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European Environment Agency warns European surface temperatures warming faster than global average

The European Environment Agency is warning that surface temperatures across Europe are warming faster than global average – and are set to continue to increase throughout this century at a higher rate than the global average.

Global mean near-surface temperature during the last decade (2010-2019) was 0.94 to 1.03 °C warmer than the pre-industrial level, which makes it the warmest decade on record.

European land temperatures have increased even faster over the same period, by 1.7 to 1.9 °C. All United Nations Framework Convention on Climate Change (UNFCCC)  member countries committed in the 2015 Paris Agreement to limiting the global temperature increase to well below 2 °C above the pre-industrial level and to aim to limit the increase to 1.5 °C.

However, without drastic cuts in global greenhouse gas emissions, even the 2 °C limit will already be exceeded before 2050.

Trends in annual global temperatures are an important indicator of the magnitude of climate change and its possible impacts. Global temperature has been rising steadily since the end of the 19th century. The rate of increase has been particularly high since the 1970s at about 0.2 °C per decade.

The year 2019 was the third warmest year on record, and 19 of the 20 warmest years have occurred since 2000. The Arctic region, but also Europe, have been warming much faster than the global average. Human activities, particularly greenhouse gas (GHG) emissions, are largely responsible for this warming.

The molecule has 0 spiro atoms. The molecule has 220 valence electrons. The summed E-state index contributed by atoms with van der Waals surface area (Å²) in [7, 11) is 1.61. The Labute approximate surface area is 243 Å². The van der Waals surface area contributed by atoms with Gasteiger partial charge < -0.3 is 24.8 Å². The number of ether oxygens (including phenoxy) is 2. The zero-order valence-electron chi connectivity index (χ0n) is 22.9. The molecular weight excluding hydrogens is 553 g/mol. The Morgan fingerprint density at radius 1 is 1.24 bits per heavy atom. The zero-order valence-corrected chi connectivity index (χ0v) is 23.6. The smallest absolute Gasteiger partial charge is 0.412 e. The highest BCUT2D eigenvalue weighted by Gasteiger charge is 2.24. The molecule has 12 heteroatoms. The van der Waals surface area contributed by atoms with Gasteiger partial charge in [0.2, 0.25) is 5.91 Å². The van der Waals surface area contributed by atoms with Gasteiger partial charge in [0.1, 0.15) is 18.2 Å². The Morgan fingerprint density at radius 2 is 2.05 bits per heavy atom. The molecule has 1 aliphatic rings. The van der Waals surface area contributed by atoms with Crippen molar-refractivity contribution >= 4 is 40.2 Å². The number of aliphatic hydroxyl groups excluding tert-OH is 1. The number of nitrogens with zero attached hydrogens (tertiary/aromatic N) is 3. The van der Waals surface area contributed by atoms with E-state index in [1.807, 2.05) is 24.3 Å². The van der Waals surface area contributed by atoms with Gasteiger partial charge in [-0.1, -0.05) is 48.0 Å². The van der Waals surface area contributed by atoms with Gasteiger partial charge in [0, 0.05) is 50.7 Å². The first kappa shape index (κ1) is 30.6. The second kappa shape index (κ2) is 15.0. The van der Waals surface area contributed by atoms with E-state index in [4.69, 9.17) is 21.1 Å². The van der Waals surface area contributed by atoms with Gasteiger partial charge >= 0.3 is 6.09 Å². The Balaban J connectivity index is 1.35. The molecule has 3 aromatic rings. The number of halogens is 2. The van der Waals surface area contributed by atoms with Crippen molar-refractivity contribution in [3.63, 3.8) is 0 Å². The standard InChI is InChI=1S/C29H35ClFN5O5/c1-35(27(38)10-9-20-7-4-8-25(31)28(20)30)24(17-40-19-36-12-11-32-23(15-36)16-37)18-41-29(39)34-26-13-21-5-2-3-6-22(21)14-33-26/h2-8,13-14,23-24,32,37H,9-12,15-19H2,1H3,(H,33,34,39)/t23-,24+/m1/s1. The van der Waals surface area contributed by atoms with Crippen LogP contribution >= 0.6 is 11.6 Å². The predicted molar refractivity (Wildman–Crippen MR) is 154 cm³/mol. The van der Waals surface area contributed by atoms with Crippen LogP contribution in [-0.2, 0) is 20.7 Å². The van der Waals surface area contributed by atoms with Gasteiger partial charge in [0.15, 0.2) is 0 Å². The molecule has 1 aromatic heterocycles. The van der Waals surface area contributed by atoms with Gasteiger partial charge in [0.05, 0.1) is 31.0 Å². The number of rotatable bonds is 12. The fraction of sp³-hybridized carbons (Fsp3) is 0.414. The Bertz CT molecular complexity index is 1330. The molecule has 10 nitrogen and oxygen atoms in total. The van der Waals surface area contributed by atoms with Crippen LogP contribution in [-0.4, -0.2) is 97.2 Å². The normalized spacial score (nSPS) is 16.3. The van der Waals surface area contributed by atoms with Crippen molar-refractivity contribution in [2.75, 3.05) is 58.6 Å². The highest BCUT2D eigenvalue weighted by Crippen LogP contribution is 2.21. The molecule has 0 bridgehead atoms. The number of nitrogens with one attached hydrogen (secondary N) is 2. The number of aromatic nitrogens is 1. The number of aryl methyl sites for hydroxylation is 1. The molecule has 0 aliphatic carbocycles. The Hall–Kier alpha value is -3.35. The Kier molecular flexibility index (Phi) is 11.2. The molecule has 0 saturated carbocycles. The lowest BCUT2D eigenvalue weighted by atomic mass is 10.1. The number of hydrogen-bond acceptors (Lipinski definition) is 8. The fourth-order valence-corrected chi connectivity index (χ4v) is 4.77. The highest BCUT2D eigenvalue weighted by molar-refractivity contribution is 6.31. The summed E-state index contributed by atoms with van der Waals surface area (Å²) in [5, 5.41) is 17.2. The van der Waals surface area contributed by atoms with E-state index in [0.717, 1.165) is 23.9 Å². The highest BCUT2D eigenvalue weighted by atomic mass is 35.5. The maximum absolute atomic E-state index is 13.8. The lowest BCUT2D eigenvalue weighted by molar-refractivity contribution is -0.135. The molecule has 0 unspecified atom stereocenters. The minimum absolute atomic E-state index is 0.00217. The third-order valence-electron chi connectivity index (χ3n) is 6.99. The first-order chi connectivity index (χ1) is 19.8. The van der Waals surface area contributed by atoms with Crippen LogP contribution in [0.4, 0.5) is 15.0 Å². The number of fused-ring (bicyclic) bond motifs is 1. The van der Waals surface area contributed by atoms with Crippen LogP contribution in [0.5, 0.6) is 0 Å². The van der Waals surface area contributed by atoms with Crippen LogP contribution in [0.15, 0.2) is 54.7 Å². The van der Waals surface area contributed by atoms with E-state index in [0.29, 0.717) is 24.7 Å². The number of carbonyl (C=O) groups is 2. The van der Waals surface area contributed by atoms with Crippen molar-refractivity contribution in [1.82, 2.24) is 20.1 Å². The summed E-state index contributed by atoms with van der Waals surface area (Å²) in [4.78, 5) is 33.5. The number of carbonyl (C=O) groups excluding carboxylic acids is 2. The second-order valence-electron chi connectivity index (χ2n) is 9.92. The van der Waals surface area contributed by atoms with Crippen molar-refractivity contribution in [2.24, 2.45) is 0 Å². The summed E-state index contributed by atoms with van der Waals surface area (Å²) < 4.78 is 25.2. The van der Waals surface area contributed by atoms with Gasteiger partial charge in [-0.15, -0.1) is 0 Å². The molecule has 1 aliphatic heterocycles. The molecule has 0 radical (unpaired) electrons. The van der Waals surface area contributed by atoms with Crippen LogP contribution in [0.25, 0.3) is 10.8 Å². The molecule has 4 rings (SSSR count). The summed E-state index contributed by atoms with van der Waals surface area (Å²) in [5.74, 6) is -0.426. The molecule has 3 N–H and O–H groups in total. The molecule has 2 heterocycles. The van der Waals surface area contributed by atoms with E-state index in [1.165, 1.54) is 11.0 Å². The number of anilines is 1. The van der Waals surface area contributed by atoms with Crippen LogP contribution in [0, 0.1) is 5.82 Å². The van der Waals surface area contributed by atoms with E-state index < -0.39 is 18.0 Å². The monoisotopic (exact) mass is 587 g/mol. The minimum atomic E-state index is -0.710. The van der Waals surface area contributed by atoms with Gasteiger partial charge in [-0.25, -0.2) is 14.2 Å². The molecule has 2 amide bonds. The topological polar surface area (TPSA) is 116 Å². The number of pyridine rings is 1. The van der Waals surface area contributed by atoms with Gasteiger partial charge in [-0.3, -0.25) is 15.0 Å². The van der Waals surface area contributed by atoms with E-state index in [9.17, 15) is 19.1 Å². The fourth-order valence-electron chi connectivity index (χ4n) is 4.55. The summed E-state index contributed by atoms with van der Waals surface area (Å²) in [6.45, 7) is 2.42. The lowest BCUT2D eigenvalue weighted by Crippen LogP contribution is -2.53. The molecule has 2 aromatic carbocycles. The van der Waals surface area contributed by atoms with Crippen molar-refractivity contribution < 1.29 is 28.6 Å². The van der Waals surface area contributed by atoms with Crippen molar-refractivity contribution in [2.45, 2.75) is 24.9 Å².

The observed warming up to now already amounts to half of the maximum 2 °C increase that would be compatible with the Paris Agreement.

The EEA is warning that Europe is warming faster than the global average. The mean annual temperature over European land areas in the last decade was 1.7 to 1.9 °C warmer than during the pre-industrial period. Particularly high warming has been observed over the Iberian Peninsula, across central and north-eastern Europe, particularly in mountainous regions, and over southern Scandinavia.

The four warmest years in Europe since instrumental records began were 2014, 2015, 2018 and 2019. Many parts of Europe experienced an exceptional heat wave in June and July 2019, during which many all-time national temperature records were broken.

Projections from the EURO-CORDEX initiative suggest that temperatures across European land areas will continue to increase throughout this century at a higher rate than the global average.

Under three of the four emissions scenarios (or representative concentration pathways — RCPs) considered in recent IPCC reports, the maximum warming level of 2 °C would be exceeded in the 2040s. Global temperatures are projected to increase by 1.7 to 3.2 °C above pre-industrial levels under RCP4.5 and by 3.2 to 5.4 °C under RCP8.5 by the end of the century.

Land temperatures in different European regions are projected to increase further by 1.4 to 4.2 °C under the RCP4.5 scenario and by 2.7 to 6.2 °C under the RCP8.5 scenario (by 2071-2100, compared to 1971-2000). The highest level of warming is projected across north-eastern Europe and Scandinavia in winter and southern Europe in summer.

The Agency said that the only scenario with a chance of staying within the limits established by the Paris Agreements is RCP2.6, with a projected warming of 0.9 to 2.3 °C.

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